The Arlington County Board's incoming Democratic majority announced yesterday that they will elect the board's senior Democrat, Ellen M. Bozman, as chairman, and John G. Milliken as vice chairman when they take control next month.

The three Democrats, Bozman, Milliken and Mary Margaret Whipple, whose election last month gave the Democrats three of the board's five seats, also said in a joint statement they intend to change the way the Republican majority has run the board.

Chief among the changes, they said, will be attempts to deal with broad, long-range issues, such as health care for the elderly, and a substantive review of the county's 47 advisory commissions and boards.

"We want to help them frame their agendas and make sure they understand where we stand and what our goals are," Milliken said.

"By and large, we've given them no direction in the past," Bozman said.

Bozman, a Democrat-endorsed independent, was reelected to her third term in 1981 and had served as chairman in 1976, when Democrats controlled the board. Milliken, a Democrat elected in 1980, will be appointed to the Northern Virginia Transportation Commission and the Metro board, the Democrats said. Whipple will be serve on the Metropolitan Washington Council of Governments board and take Bozman's seat on the Northern Virginia Planning District Commission, they said.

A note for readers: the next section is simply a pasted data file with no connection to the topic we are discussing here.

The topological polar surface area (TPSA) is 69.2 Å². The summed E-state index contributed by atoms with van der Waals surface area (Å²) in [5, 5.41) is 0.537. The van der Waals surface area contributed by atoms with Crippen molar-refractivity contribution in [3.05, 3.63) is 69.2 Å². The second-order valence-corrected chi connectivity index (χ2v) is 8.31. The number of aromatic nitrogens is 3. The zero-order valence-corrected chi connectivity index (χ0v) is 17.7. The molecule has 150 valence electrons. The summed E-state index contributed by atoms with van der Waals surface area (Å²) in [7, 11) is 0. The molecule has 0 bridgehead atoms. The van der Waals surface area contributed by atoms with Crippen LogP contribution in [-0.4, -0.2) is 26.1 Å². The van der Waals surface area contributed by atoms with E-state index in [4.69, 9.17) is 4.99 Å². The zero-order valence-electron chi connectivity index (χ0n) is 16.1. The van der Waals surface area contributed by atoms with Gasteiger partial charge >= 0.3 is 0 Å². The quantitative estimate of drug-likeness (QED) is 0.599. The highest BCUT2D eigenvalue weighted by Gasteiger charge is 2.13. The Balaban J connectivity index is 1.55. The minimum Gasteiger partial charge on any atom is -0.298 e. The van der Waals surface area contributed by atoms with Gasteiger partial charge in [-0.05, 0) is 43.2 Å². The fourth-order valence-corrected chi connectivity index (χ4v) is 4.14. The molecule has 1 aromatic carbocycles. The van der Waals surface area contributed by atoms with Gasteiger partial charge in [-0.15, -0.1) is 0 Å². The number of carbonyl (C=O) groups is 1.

The three said they would resume the practice of having two regularly scheduled Saturday board meetings each month and said those meetings will begin at 9 a.m., "a more civilized hour for the public" than 8 a.m. when the Republicans began the meetings.

The Democrats also said they want "to reestablish the principle that the membership" of advisory groups "should reflect the makeup of the County Board," a clear indication that they intend to name their supporters to many county boards that are largely run by Republican appointees. Bozman and Milliken have been particularly critical of some of the current Republican majority's appointments to key committees since the election, when GOP Board Chairman Stephen H. Detwiler's loss assured a change in the board's control.

The Republicans "took the cream off the top of the bottle" with their recent appointments to the planning commission and the civil service commission, Milliken said. He added that it would take between 18 months to two years before the makeup of those commissions and dozens of others will reflect the board's new Democratic majority.

Since the election, the Republicans have appointed Robert E. Harrington, Detwiler's campaign manager, to the civil service commission, a body with powers over personnel evaluations, merit raises and reclassifications. They also appointed William G. Buck, a real estate broker and Detwiler campaign contributor, to the planning commission.

Despite their disagreements with the Republicans on these and a handful of other appointments, Bozman and Milliken have voted with the majority on most other recent appointments.